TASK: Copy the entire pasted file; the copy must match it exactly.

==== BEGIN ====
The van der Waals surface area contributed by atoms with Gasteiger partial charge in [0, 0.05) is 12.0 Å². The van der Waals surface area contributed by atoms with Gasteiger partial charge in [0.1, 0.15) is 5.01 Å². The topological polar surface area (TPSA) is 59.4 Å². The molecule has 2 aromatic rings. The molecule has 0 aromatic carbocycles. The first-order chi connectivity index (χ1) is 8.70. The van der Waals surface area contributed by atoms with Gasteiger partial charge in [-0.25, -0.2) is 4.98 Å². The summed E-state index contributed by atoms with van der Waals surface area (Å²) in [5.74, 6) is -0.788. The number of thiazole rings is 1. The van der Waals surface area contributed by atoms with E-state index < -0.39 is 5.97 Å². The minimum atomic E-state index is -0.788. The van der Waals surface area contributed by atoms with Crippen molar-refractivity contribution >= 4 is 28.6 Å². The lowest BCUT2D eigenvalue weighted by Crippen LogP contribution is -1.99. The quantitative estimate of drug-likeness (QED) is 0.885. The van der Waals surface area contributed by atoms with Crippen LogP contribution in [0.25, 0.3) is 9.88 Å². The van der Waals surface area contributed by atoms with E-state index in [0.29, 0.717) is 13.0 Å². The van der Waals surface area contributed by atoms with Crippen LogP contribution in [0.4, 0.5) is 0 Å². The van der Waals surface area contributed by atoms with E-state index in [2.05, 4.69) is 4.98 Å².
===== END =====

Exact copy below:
The van der Waals surface area contributed by atoms with Gasteiger partial charge in [0, 0.05) is 12.0 Å². The van der Waals surface area contributed by atoms with Gasteiger partial charge in [0.1, 0.15) is 5.01 Å². The topological polar surface area (TPSA) is 59.4 Å². The molecule has 2 aromatic rings. The molecule has 0 aromatic carbocycles. The first-order chi connectivity index (χ1) is 8.70. The van der Waals surface area contributed by atoms with Gasteiger partial charge in [-0.25, -0.2) is 4.98 Å². The summed E-state index contributed by atoms with van der Waals surface area (Å²) in [5.74, 6) is -0.788. The number of thiazole rings is 1. The van der Waals surface area contributed by atoms with E-state index < -0.39 is 5.97 Å². The minimum atomic E-state index is -0.788. The van der Waals surface area contributed by atoms with Crippen molar-refractivity contribution >= 4 is 28.6 Å². The lowest BCUT2D eigenvalue weighted by Crippen LogP contribution is -1.99. The quantitative estimate of drug-likeness (QED) is 0.885. The van der Waals surface area contributed by atoms with Crippen LogP contribution in [0.25, 0.3) is 9.88 Å². The van der Waals surface area contributed by atoms with E-state index in [0.29, 0.717) is 13.0 Å². The van der Waals surface area contributed by atoms with Crippen LogP contribution in [0.4, 0.5) is 0 Å². The van der Waals surface area contributed by atoms with E-state index in [2.05, 4.69) is 4.98 Å².